David W. Conard was married in LaSalle county, Illinois, March 17, 1853, to Elizabeth J. (Grove) Conard. Of the children born of this marriage but three are living, Wilson, born October 5, 1863, residing upon a farm in Rutland township in this county; Laura, born November 15, i860, now the wife of Samuel H. Montgomery, of Marseilles, Illinois; and our subject, Grant, born August 5, 1867. Elizabeth (Grove) Conard was born in Licking county, Ohio, January 17, 1828. She was a daughter of David and Anna (Howser) Grove. David Grove was born in Shenandoah county, Virginia, October 14, 1804, and died in this county February 18, 1880. Anna (Howser) Grove was born in Loudoun county, Virginia, December 2, 1805, and died in this county August 8, 1849. David and Anna (Howser) Grove were married in Licking county, Ohio, December 22, 1826, and came to LaSalle county, Illinois, in December, 1829, being among the very first settlers of this county. During the Indian troubles and the Black Hawk war David Grove and family lived in the old fort in Ottawa, to which place they had fled when warned by Shabbona of the approach of the murderous Black Hawk and his tribe. The mother of our subject is still living and has a vivid recollection of the stirring scenes of her childhood. She resides with her daughter, Laura, in Marseilles, Illinois. She is one of the few survivors of that rugged band of pioneers who prepared the way for the advanced civilization of to-day - who left the comforts and luxuries of their eastern homes, braved the dangers and privations of a new country and on the rough borders of civilization toiled and suffered and died that their children might inherit the promise.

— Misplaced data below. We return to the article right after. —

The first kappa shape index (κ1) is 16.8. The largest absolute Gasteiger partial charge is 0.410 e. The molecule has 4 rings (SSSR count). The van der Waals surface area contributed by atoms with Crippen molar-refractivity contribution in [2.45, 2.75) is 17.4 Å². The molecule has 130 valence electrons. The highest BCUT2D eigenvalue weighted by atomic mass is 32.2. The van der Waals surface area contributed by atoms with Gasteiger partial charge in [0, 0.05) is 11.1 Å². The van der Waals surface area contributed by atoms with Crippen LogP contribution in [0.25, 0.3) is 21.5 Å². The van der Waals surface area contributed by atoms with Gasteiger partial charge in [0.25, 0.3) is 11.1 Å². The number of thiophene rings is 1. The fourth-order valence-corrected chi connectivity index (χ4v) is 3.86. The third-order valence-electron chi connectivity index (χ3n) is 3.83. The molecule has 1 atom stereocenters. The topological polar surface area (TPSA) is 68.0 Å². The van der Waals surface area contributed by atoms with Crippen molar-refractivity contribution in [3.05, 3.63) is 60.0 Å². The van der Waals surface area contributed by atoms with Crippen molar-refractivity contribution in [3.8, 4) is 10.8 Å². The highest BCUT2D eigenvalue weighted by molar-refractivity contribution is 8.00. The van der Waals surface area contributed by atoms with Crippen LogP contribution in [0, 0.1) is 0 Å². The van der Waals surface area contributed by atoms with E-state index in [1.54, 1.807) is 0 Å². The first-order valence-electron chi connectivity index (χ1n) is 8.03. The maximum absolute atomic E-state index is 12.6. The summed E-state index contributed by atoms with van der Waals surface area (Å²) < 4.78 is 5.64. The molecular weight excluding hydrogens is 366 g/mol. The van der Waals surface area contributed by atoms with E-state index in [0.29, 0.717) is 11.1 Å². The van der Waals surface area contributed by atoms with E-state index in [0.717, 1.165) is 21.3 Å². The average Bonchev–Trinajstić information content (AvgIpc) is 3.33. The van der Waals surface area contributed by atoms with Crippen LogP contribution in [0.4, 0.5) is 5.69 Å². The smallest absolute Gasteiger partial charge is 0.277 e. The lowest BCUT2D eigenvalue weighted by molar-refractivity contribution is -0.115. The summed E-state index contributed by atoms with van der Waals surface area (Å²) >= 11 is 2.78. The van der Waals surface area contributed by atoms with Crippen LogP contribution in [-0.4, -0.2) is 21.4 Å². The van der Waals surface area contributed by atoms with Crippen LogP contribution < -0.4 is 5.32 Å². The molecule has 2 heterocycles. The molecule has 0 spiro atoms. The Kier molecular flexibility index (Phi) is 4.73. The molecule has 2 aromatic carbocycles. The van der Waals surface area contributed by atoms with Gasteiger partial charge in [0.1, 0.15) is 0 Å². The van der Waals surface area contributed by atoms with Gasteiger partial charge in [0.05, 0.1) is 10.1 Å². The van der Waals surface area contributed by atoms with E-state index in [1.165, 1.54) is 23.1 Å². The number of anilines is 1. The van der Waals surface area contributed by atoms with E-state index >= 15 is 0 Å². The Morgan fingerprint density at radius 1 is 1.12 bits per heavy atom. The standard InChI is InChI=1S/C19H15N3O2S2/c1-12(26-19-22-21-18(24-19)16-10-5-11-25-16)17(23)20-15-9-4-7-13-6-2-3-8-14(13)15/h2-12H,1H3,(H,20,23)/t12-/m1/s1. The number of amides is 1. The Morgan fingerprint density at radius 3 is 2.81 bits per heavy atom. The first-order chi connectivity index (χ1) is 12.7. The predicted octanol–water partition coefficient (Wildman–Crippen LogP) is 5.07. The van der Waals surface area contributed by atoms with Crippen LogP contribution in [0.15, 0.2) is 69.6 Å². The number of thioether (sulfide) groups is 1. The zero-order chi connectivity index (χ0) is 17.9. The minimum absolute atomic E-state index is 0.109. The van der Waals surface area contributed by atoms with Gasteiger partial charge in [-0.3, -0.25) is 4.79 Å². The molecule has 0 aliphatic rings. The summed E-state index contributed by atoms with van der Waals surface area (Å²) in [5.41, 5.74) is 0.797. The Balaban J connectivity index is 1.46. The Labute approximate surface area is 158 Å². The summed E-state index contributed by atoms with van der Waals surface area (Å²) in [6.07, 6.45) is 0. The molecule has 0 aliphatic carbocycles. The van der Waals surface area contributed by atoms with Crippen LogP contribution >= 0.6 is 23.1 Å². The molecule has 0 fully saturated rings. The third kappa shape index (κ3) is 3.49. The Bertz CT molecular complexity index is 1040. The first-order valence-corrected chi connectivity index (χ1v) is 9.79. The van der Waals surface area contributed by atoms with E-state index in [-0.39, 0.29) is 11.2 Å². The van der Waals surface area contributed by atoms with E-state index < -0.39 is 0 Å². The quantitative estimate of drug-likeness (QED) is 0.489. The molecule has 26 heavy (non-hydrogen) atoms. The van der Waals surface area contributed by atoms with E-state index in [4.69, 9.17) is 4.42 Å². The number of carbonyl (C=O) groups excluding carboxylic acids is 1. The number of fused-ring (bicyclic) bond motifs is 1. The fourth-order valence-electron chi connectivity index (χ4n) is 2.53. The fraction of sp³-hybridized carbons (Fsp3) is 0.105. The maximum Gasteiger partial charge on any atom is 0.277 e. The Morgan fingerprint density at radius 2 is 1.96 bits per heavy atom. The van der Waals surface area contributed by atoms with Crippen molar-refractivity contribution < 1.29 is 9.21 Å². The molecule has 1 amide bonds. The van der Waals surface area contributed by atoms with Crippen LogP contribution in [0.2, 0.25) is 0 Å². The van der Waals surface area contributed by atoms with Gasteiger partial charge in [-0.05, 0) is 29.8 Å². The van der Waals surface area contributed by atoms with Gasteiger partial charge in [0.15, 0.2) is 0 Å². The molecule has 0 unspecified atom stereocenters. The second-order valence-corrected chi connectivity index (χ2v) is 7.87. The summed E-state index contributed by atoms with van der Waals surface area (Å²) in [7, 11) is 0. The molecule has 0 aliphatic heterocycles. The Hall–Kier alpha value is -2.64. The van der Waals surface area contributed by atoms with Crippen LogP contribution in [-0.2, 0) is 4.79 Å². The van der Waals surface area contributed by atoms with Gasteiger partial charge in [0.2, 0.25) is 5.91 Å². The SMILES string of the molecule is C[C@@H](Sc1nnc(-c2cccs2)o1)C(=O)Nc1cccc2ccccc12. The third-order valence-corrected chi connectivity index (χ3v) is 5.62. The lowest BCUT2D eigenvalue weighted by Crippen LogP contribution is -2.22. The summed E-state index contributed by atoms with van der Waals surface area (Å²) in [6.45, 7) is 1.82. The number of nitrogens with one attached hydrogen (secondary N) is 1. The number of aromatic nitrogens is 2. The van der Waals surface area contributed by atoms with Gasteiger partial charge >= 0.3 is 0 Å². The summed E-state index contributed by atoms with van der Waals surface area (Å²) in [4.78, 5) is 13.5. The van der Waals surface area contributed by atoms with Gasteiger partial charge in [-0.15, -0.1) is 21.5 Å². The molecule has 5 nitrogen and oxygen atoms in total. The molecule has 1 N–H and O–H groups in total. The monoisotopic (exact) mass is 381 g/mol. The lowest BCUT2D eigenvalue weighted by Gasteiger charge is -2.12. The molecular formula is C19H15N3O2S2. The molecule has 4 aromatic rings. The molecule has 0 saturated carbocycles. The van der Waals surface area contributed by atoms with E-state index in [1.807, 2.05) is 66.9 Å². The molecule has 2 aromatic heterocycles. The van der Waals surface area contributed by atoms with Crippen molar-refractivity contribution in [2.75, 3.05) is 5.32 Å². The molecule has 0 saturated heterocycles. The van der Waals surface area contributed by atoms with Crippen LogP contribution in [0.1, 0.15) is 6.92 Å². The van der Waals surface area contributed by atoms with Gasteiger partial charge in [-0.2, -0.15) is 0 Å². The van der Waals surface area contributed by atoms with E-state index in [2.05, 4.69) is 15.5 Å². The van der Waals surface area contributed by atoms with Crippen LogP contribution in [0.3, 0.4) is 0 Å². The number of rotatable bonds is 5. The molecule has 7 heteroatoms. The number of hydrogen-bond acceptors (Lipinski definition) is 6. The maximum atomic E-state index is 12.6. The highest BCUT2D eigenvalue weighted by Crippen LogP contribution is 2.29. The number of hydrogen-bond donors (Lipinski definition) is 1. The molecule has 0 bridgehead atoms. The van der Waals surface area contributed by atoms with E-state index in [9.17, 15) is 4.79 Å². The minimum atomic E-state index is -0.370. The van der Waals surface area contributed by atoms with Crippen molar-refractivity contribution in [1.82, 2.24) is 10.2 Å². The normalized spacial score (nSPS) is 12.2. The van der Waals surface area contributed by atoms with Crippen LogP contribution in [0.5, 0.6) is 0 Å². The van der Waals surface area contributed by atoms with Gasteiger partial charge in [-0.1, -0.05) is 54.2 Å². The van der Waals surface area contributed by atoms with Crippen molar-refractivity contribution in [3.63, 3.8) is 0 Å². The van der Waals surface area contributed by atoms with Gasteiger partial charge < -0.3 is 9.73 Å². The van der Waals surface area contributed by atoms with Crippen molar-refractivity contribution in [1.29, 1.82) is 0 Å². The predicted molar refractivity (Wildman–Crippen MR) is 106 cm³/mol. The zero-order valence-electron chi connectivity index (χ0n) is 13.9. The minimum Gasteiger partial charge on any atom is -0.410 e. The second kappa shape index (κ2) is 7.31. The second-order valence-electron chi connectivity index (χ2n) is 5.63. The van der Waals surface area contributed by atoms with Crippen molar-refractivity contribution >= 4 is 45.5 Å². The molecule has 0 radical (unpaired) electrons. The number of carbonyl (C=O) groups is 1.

David Grove was a son of John and Barbara (Lienbarger) Grove, natives of Germany, the correct name for Grove being "Graff." Barbara was born in 1773 and died in LaSalle county, Illinois, in June, 1853.